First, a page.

Nearing the Eleventh Hour, Activists Ask Oklahoma to Spare Death Row Inmate
Actor Susan Sarandon, a former Republican senator, and a nun walked into the Oklahoma State Capitol on Monday.
No, it’s not the start of a bad joke—it was the fourth time the group had gathered to ask Gov. Mary Fallin to halt the execution of Richard Glossip, a death row inmate who is scheduled to die on Wednesday. Advocates believe new evidence introduced Monday, including the affidavit of a man who says he heard Glossip’s codefendant brag about framing him, may be enough to clear his name.
Glossip, who has maintained his innocence through two trials, was arrested in 1997 and later found guilty for hiring a coworker, Justin Sneed, to kill the manager of a motel where he once worked. His name made headlines again this summer when the U.S. Supreme Court denied a request to stay his and other death row inmates’ executions in a case challenging the use of the lethal injection drug midazolam.
The high-profile coalition says the state’s only evidence against Glossip is testimony from Sneed, who was sentenced to life without parole in exchange for his guilty plea and testimony implicating Glossip in the murder of their boss, whom Sneed beat to death. Sneed has offered eight versions of his story over the course of the two trials in which he was convicted, according to Glossip’s legal team. The evidence introduced Monday included the affidavit of a man who was in prison with Sneed who said he repeatedly heard Sneed boast about setting Glossip up in exchange for a lighter sentence.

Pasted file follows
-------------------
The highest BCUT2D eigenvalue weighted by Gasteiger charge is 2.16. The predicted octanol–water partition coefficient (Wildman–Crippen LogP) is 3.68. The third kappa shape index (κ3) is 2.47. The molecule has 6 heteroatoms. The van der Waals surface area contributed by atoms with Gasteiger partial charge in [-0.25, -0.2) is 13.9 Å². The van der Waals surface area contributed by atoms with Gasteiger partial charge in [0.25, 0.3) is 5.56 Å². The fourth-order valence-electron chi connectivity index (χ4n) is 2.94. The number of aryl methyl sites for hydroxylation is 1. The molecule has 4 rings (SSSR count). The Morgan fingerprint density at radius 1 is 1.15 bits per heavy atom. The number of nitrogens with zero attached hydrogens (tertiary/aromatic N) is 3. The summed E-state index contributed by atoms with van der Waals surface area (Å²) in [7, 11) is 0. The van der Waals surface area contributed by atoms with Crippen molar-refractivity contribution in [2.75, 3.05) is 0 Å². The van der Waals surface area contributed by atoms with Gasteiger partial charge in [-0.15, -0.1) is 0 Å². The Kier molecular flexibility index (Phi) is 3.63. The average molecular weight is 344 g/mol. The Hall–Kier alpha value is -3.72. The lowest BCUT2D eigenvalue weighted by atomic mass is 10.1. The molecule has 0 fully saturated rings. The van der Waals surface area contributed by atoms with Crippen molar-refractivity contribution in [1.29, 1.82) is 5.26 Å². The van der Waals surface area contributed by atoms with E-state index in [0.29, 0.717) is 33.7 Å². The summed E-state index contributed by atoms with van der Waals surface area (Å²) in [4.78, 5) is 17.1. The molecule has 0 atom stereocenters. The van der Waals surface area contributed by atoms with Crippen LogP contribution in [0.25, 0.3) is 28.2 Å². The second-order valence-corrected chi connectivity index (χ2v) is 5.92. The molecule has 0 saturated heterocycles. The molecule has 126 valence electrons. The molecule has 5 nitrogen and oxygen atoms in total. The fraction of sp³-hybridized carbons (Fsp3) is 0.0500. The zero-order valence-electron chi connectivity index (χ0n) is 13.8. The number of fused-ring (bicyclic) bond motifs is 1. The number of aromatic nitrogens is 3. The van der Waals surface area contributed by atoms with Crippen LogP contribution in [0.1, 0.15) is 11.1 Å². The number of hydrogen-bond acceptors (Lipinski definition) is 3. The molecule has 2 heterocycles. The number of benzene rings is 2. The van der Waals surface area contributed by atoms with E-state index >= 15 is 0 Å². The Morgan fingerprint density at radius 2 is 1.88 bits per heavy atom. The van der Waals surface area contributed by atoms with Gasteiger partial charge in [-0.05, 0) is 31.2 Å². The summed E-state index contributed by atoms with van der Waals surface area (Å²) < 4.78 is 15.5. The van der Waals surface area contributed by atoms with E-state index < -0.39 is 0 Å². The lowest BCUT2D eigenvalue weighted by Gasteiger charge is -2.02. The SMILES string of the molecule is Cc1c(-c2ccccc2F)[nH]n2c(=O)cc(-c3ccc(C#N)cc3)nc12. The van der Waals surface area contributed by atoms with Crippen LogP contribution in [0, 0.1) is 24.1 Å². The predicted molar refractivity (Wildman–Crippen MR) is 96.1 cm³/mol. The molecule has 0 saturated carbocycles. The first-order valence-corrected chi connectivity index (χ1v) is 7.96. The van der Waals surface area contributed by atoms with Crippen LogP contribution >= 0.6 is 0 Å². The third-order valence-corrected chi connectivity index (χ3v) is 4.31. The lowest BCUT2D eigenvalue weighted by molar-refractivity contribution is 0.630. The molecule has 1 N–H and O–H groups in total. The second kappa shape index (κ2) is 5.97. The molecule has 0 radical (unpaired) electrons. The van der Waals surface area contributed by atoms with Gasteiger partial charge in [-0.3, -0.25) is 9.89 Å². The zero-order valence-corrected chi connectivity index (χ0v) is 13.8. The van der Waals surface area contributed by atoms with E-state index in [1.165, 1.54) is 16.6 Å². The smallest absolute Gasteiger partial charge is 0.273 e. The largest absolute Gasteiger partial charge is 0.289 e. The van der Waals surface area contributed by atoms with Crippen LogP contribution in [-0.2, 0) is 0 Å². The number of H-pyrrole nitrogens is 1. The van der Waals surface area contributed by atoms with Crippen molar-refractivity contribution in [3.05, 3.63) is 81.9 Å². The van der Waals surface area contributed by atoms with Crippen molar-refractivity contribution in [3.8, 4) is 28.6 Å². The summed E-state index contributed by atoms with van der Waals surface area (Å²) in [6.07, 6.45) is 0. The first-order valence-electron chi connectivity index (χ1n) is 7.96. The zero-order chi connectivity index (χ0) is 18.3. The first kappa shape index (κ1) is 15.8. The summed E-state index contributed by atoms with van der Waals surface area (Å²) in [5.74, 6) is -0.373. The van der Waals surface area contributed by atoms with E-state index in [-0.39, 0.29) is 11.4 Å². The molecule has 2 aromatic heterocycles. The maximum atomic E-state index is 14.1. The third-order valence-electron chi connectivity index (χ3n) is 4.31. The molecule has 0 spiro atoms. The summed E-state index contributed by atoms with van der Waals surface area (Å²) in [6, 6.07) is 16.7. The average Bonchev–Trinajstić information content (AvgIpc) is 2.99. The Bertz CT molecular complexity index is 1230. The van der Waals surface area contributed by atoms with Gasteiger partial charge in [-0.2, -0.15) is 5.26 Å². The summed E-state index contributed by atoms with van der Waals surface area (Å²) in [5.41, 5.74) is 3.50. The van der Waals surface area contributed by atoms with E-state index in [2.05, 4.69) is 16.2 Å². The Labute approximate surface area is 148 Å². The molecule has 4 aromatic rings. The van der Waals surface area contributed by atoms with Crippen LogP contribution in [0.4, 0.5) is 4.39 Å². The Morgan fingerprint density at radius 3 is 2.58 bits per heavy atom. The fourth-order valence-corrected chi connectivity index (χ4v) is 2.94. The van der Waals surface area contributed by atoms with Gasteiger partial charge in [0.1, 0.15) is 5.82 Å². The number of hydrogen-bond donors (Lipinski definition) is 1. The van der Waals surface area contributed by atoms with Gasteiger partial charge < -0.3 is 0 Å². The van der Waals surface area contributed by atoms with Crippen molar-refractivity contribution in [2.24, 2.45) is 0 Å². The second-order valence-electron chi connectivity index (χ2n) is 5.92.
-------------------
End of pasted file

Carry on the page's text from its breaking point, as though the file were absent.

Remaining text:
The death row inmate’s high-profile supporters include anti–death penalty activist Sister Helen Prejean; Sarandon, who portrayed Prejean in the 1995 film Dead Man Walking; and former Sen. Tom Coburn, R-Okla., who have organized with advocacy group the Oklahoma Coalition Against the Death Penalty. A petition pleading with Fallin to spare Glossip’s life, begun by Sarandon and Prejean, had collected more than 230,000 signatures as of Tuesday.
“Oklahoma has been witness to botched executions,” Prejean said at a Sept. 3 press conference. “It has sent innocent people to death row—10 that we know of for sure so far, and with the execution of Richard Glossip drawing near, it is very likely that Oklahoma will add the death of an innocent man to this record of mistakes.”
In spite of the new evidence, the outcome doesn’t look good for Glossip: Fallin has previously denied requests to stay his execution, and a spokesperson has argued that Glossip has more than “had his day in court.” After the evidence was introduced Monday, Oklahoma District Attorney David Prater told local news outlets, “All they are trying to do is abolish the death penalty in the state of Oklahoma and this country by spreading a bunch of garbage,” going on to call the latest press conference “a bullshit PR campaign.”